- Interim hearing: The Court may conduct an interim hearing, time permitted, and make interim orders that are effective until the matter can be finally determined. The Court aims to limit the number of interim hearings in preference to giving a matter an early final hearing.
- Fix a final hearing date: Depending on the facts and case management procedures, the Court may fix a date for a final hearing.You (and your lawyer, if you have one) must attend the first court date and have a good understanding of the case. You must also be familiar with all the documents filed and prepared to advise the Judge of the main issues in dispute.
- Final hearing - the final outcome you want, and- the facts you are relying on.A final hearing is usually conducted in the following way:
- Respondent’s evidence – you (or your lawyer) outlines your case. The applicant may cross-examination you or your witnesses. You may then re-examine your witnesses.
- Expert report - If a single expert, such as a family consultant, prepared a report you may cross-examine the expert. See information about Family Reports in the Determination section of this website.After hearing the case, the jusdge may make orders and give reasons for their decision. Alternatively, the Judge may reserve the decision to another day, usually within three months. The Court will inform you of the date so you can attend and provide you with a copy of the decision. The decision will include the orders made and the reasons for the decision.
- (From Family Court of Australia website)
- Once an order is made, you must comply with it.
- Closing address – the Court gives you an opportunity to make any final comments in support of your case.
- Independent Children’s Lawyer – If there is an independent children’s lawyer appointed, they may also present evidence to the Court and cross-examine you or your witnesses. For more information about Independent Children’s Lawyer go the Determination section of this website.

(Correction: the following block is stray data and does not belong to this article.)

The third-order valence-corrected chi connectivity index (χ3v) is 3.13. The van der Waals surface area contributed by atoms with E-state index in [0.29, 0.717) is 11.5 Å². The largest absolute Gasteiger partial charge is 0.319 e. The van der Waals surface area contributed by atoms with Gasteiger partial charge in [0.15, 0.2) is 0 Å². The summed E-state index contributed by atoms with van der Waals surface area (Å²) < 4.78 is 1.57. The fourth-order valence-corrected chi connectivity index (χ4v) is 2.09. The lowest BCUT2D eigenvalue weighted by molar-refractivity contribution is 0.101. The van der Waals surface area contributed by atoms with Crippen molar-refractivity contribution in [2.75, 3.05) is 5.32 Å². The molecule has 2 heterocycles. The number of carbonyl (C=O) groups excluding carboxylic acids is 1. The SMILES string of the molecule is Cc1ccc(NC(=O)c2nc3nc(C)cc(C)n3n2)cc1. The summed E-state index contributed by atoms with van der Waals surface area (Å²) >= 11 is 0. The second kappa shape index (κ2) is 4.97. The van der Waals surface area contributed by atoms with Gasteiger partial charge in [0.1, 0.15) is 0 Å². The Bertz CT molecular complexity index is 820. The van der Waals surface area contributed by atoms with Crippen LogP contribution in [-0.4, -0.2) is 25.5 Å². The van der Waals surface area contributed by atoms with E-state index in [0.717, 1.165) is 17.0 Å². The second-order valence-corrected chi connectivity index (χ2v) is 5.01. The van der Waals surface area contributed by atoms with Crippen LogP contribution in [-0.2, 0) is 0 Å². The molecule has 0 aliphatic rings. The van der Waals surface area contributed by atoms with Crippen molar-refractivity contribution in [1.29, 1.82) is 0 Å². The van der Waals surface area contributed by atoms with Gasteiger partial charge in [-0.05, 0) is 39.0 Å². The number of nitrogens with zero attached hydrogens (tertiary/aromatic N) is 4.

- Applicant’s evidence – you (or your lawyer) outlines your case. The respondent may cross-examine you or your witnesses. You may then re-examine your witnesses.
- Note – Unless otherwise approved by the Judge, you must present all evidence to the Court by affidavit.
- The length of the final hearing will depend on the facts of the case. At the final hearing, you must know:
- Note: The Court operates a docket system. This means that the application will usually be determined by the same Judge from the first court date to the final hearing.
- For more details about the first court date, see Division 10.1 of the Federal Circuit Court Rules.
- Finalise the application: The Court may hear some applications and make final orders; for example, an application for a passport or an urgent application for a recovery order.
- Consent orders: If you reach an agreement on the day, you can present the signed agreement (proposed consent orders) to the Judge and ask them to make the orders by consent. Consent orders can be interim (temporary) or final.
- The first court date also provides you with an opportunity to define the issues in dispute and, if possible, reach an agreement.